Middle East Favorite Tips by JohnniOmani Top 5 Page for this destination

Middle East Favorites: 51 reviews and 29 photos

The Five Pillars of Islam (Summary)

Favorite thing: Travellers should know a little bit about Islam before venturing into the area because I believe if you understand a little bit about the religion then you will understand the people better. Knowing about the culture before hand helps in this part of the world because you do not want to be mistaken for something culturally insensitive or offensive. Muslims believe that Allah decides everything and that they must submit to his will. Unlike the Torah or Bible, in which many different people record and interpret the many words and deeds of God, the Quran is said to be the exact words of god himself. The Five pillars are:

1. Shahada which means Muslims must declare pubicly 'There is no God but Allah and Mohammed is his Prophet'
2. Salat means Muslims are expected to pray five times a day (sunrise, noon, mid afternoon, sunset and night)
3. Zakat mean that every Muslim has a duty to give alms to the poor. (1/40th of their income is given to the poor)
4. Ramadan - every Muslim must fast for the entire month of Ramadan.
5. Haj - Every Muslim capable of doing so must peform the pilgrimage to Mecca at least once in their life time.

Understanding and being informed is the key to having a great experience in this part of the world ;)

Review Helpfulness: 3.5 out of 5 stars

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  • Updated Feb 13, 2007
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Alcoholic Drinks

Favorite thing: Most travellers think that the possibility of travelling around the hot desert climates without a drink from time to time is torture or that they will not be able to access their favorite liquid. Many Middle Eastern countries have their own brewed beverages including beer and wine. Almost every single Middle Eastern country offers travellers or expats a chance to relax with a drink. The Arabian Gulf excluding Kuwait, Yemen and Saudi have Western pubs that sell foreign products while alcohol can be purchased in shops in Syria, Jordan etc. Lebanon, Turkey and the UAE have nightlife that would rival most European countries with Dubai and Beirut being better than most European cities. Most people obviously dont travel the Middle East to party but anything is possible and some countries will even shock you ;)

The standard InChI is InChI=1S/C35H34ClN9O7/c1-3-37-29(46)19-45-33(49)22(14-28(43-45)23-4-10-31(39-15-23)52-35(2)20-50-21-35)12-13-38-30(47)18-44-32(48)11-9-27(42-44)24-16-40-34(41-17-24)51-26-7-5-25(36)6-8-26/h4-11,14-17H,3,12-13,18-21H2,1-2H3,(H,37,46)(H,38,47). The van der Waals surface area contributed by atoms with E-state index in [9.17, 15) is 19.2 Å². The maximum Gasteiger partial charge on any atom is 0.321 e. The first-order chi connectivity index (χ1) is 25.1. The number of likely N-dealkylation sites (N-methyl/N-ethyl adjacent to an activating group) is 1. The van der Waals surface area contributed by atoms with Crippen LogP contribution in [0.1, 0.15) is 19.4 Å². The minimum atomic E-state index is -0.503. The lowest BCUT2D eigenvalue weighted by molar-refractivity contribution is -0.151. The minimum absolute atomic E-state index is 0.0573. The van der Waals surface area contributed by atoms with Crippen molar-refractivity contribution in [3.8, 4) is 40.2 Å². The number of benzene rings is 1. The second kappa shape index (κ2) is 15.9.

Review Helpfulness: 3.5 out of 5 stars

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  • Written Feb 11, 2007
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Where and When to Eat?

Favorite thing: One of my favorite things about the food situation in the ME is the possibility that you can find food just about anytime you want depending on the country. Turkey, Egypt and Lebanon offer loads of restaurants and stands offering kebabs and shwarmas while the Gulf states cater more towards the coffee shop crowd. Both experiences are cheap, quick and gives you a chance to eat on the move. Almost every country in the Middle East other than Syria and Yemen have KFC and Western chains. Places like Dubai and Bahrain have so many different chains of Western restaurants that the choice would be on par or better than your home country. The Gulf countries with their coffee shops offer up some great Indian dishes (due to sub continent expats) which is cheap and delicious. The Indian food is usually the cheapest and most reliable because due to the amount of Indian and Bengali expats, the food doesnt sit on a counter top in a restaurant during the heat so you have a better chance of not getting sick if you eat thalis rather than chicken dishes during mid day.

Most restaurants open around noon and the kitchens close when the last customer leaves during the night. The Gulf countries tend to shut down during the afternoon and open up after 5pm and shut down around 11pm. Middle Easterners are late eaters so chances are your eating habits will change during your trip. Note: Ramadan is an exception with shops closing down between sunrise to sunset.

Review Helpfulness: 3.5 out of 5 stars

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  • Written Feb 11, 2007
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Hotels with focus on budget

Favorite thing: Standards range greatly between each of the Middle Eastern countries as well as the Gulf states. The Middle East generally has a good selection to choose from with the cheapest fundooqs being in Egypt, Syria and Yemen. The most expensive hotels are in the Gulf, Israel and Jordan. Hotels in the top range offer you everything you could ever hope for with AC, double beds and showers and Western toilets. Bottom of the bunch are ones with no AC, no TV and less than clean washrooms. The standards in the lower class are squat toilets as well as cold showers. The top end to mid range are suitable for female travellers but the lower end places should be avoided due to the presence of working girls as well as business men. The standards are what you may expect in this part of the world.

Review Helpfulness: 3.5 out of 5 stars

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  • Written Feb 11, 2007
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